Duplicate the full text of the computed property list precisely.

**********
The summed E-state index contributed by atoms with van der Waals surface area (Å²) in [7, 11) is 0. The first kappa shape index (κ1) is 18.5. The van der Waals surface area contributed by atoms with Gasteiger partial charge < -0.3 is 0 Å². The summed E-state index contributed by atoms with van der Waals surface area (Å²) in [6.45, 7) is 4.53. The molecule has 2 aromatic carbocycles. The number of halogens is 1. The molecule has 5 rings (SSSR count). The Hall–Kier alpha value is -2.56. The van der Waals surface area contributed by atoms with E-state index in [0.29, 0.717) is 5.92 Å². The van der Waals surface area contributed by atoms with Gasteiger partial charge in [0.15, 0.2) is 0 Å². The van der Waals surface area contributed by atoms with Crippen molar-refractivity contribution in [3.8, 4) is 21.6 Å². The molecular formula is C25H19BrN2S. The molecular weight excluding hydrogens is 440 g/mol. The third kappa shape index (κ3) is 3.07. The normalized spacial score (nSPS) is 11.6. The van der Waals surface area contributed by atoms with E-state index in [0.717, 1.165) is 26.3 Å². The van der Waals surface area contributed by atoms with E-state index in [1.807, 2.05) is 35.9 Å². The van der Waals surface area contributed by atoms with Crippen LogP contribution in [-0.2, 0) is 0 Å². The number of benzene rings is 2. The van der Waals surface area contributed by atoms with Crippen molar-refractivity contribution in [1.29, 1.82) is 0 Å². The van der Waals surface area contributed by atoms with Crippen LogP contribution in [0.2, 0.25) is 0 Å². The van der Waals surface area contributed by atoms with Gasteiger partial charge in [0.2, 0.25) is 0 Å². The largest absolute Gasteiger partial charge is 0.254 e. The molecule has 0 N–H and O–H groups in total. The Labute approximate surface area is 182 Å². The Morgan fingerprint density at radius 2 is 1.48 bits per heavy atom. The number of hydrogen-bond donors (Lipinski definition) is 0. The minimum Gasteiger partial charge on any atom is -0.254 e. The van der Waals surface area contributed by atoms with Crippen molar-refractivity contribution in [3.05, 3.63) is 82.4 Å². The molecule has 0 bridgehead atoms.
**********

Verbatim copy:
The summed E-state index contributed by atoms with van der Waals surface area (Å²) in [7, 11) is 0. The first kappa shape index (κ1) is 18.5. The van der Waals surface area contributed by atoms with Gasteiger partial charge < -0.3 is 0 Å². The summed E-state index contributed by atoms with van der Waals surface area (Å²) in [6.45, 7) is 4.53. The molecule has 2 aromatic carbocycles. The number of halogens is 1. The molecule has 5 rings (SSSR count). The Hall–Kier alpha value is -2.56. The van der Waals surface area contributed by atoms with E-state index in [0.29, 0.717) is 5.92 Å². The van der Waals surface area contributed by atoms with Gasteiger partial charge in [0.15, 0.2) is 0 Å². The van der Waals surface area contributed by atoms with Crippen molar-refractivity contribution in [3.8, 4) is 21.6 Å². The molecular formula is C25H19BrN2S. The molecular weight excluding hydrogens is 440 g/mol. The third kappa shape index (κ3) is 3.07. The normalized spacial score (nSPS) is 11.6. The van der Waals surface area contributed by atoms with E-state index in [0.717, 1.165) is 26.3 Å². The van der Waals surface area contributed by atoms with E-state index in [1.807, 2.05) is 35.9 Å². The van der Waals surface area contributed by atoms with Crippen LogP contribution in [-0.2, 0) is 0 Å². The number of benzene rings is 2. The van der Waals surface area contributed by atoms with Crippen molar-refractivity contribution in [1.29, 1.82) is 0 Å². The van der Waals surface area contributed by atoms with Crippen LogP contribution in [0.2, 0.25) is 0 Å². The van der Waals surface area contributed by atoms with Gasteiger partial charge in [0.2, 0.25) is 0 Å². The largest absolute Gasteiger partial charge is 0.254 e. The molecule has 0 N–H and O–H groups in total. The Labute approximate surface area is 182 Å². The Morgan fingerprint density at radius 2 is 1.48 bits per heavy atom. The number of hydrogen-bond donors (Lipinski definition) is 0. The minimum Gasteiger partial charge on any atom is -0.254 e. The van der Waals surface area contributed by atoms with Crippen molar-refractivity contribution in [3.05, 3.63) is 82.4 Å². The molecule has 0 bridgehead atoms.